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TV Tonight: Mediocrity Has a New Address

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The CW

The CW

What’s the best yardstick by which to fairly judge the CW’s new remake of Melrose Place? The 1990s original? Last year’s remake of 90210? The CW’s other stable of soaps and teen dramas? (Please don’t say actual good television. I mean, we’re talking Melrose Place here.)

By the standards of the original, the remake actually comes off fairly well. Where the 90210 spinoff—about twentysomethings in a Los Angeles apartment complex—took a while to find its decadent, over-the-top tone, the new version skips over its forebear’s early attempts at earnestness and goes straight for the trashy stuff. (Mostly. There are a couple misplaced stories about career-crises-of-conscience, particularly one involving aspiring filmmaker Jonah, played by Michael Rady of Swingtown, who seems to mistakenly believe he’s in a TV show that requires realistic emotion.)

The problem isn’t that the new version—which dives right into the pool (literally) with a murder mystery and re-introduces several characters from the original—is bad, exactly. It’s competent. It also seems a little familiar and unnecessary. The luridly lit nightclub scenes, for instance, by now seem familiar from the CW playbook of Gossip Girl and 90210.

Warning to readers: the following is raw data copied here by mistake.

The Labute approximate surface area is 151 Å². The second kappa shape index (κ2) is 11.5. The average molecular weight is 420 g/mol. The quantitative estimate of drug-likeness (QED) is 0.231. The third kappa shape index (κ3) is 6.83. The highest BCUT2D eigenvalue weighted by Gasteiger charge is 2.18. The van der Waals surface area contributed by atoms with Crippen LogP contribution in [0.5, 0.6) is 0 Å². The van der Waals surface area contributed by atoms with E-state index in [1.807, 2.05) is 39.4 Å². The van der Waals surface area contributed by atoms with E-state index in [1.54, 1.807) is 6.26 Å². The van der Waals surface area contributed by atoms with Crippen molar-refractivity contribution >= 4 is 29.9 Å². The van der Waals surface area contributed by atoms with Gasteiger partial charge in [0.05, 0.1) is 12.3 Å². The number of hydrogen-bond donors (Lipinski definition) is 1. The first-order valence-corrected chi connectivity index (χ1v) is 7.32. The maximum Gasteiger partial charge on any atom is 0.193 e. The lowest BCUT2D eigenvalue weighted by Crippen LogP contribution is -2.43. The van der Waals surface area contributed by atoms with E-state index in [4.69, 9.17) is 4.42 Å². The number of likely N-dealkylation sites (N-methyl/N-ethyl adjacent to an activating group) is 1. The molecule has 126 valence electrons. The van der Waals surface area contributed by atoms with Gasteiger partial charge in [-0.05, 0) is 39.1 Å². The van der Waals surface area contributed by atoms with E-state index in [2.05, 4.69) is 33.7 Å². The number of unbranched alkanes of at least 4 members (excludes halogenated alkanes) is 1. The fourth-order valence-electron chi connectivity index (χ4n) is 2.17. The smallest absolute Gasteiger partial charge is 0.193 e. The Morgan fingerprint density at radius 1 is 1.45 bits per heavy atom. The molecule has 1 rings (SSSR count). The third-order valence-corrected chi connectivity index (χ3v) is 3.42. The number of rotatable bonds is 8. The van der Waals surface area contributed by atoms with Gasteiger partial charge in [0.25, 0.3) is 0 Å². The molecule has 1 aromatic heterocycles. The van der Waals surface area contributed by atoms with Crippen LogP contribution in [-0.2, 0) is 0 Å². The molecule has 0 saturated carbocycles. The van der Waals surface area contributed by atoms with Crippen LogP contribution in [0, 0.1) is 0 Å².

But whereas Gossip Girl uses its settings of extravagance and decadence to create a kind of end-of-days backdrop for its intrigues, among the young careerists of Melrose Place, it just seems like we’re attending a party with publicists—which, naturally, one of the characters, Ella (Katie Cassidy, above), actually is. In other words, it feels like work.

I suspect some viewers of a certain age will tune in at least for the reprise performances of Laura Leighton as Sydney and Thomas Calabro as Michael. But I wonder if The CW’s actual audience is already looking past it to anticipate Thursday’s debut of The Vampire Diaries, which after all has vampires. The undead are cool. But twentysomethings mixing with nostalgia-bait 40-year-olds? You might as well be dead.